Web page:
Videos are an effective method of combining text, images, and audio to increase engagement and create an immersive learning experience for students in your online course. Here are a few tips for creating engaging videos in your online course:
Set Goals for Your Video
For videos to have a valuable impact on the learning experience, they must have a purpose and a clear focus. Before you record a video, consider how it supports your overall course goals and outcomes. Ask yourself:
- What are the learning goals I hope to address with this video?
- What do I want students to know or be able to do after watching the video?
- How will I assess student learning?
Once you have a clear focus and purpose for your video, you can start to plan for it. Select a video type that best supports your desired outcomes.
Create an Outline or Script
For the best experience during recording, plan out your video by creating an outline or script. To build a connection with your students, consider how to transform your content into an organic conversation.
Keep it personal. Include some best practices, case studies, and lessons learned from your own professional experiences in the video. Use the words "we," "you," and "us" to connect with your students on a more personal level. And finally, be sure to practice prior to recording. Read your script aloud to see if it flows naturally or if you need to add more personality and warmth to your narration.
If you have an outline, do a practice run to ensure that you keep your focus on the topics and stay on track. Don't worry if you stumble over a word or two and need to correct yourself. Sometimes it's the imperfections that make a video more authentic and let students know that there is an actual person behind the screen.
Keep Your Videos Bite-sized
Microlectures are short videos (typically 6-7 minutes) that focus on a single key concept or specific skill set. The short video format helps students stay engaged and maintain focus, provides students with manageable chunks of content that they can more easily retain, and allows students to reengage with the content when needed.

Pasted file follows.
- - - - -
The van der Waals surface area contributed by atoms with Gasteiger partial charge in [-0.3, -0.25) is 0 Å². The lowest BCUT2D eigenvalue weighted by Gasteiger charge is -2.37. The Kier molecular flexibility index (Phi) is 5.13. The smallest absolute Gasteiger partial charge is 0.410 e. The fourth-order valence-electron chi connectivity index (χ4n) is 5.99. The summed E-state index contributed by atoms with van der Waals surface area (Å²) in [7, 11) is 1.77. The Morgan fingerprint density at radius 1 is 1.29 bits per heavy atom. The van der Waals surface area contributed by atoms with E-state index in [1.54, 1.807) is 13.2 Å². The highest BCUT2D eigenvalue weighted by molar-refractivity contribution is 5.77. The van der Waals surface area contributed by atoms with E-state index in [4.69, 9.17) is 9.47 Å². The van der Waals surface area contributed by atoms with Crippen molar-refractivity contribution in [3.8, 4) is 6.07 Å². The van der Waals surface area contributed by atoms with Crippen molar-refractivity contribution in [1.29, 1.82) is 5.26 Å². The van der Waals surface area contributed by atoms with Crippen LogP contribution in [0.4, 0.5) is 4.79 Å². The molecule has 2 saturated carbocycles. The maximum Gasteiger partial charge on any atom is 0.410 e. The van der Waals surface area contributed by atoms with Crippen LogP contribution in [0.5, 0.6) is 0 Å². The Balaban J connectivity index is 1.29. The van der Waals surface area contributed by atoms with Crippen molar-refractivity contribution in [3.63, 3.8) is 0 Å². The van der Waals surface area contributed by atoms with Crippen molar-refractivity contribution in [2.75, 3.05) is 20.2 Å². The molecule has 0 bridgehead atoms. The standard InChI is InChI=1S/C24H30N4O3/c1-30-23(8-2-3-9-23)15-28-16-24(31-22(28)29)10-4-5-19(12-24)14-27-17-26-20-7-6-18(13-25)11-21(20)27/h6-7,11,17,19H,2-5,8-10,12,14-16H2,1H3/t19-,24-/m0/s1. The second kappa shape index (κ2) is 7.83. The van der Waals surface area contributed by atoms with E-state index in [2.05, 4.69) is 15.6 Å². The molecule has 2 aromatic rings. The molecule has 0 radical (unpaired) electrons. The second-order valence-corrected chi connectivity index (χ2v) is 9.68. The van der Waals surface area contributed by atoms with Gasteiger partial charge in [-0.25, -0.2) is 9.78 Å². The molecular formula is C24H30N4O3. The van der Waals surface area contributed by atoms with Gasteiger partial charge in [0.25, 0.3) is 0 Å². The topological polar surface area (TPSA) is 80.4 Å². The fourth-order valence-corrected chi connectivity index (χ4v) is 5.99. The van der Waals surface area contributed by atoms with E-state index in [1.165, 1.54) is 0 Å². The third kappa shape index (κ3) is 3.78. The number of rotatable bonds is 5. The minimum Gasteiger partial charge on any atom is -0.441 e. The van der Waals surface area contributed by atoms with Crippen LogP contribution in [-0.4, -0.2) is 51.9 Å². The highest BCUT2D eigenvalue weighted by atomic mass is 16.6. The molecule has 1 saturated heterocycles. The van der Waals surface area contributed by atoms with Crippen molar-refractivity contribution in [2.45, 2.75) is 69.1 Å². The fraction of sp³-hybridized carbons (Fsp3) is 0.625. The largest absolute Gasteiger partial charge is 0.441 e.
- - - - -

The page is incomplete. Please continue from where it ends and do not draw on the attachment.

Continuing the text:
If you have a longer lecture that you typically present to students, divide that lecture into smaller parts and create a series of focused microlectures that build on top of one another.
Microlecture Video Approach
Consider this format for a microlecture video:
- 30 seconds: Start with an intro or overview of what students are expected to learn.
- 5-6 minutes: Present your single concept or skill set.
- 30 seconds: Summarize the learning objective or key points. You can even provide students with a question or set of questions to consider. Let students know how they can use/apply what they just learned.
Tip: Additional Considerations for Recording Videos
Explore these additional tips when preparing and recording educational videos for your course:
- If you're recording talking head videos, be sure to make eye contact (i.e., look directly at the camera).
- Optimize the light and sound quality. Check out our recommended equipment for remote teaching.
- Use relevant images more than bulleted text. Consider a new visual element every 10-15 seconds to keep your students' attention.
- Consider making your videos interactive by adding quizzes and links, or even directly addressing your audience with questions that make them feel like they are in a live class.
- Examples: "How would you feel in this situation?" or "Have you ever been in this situation?"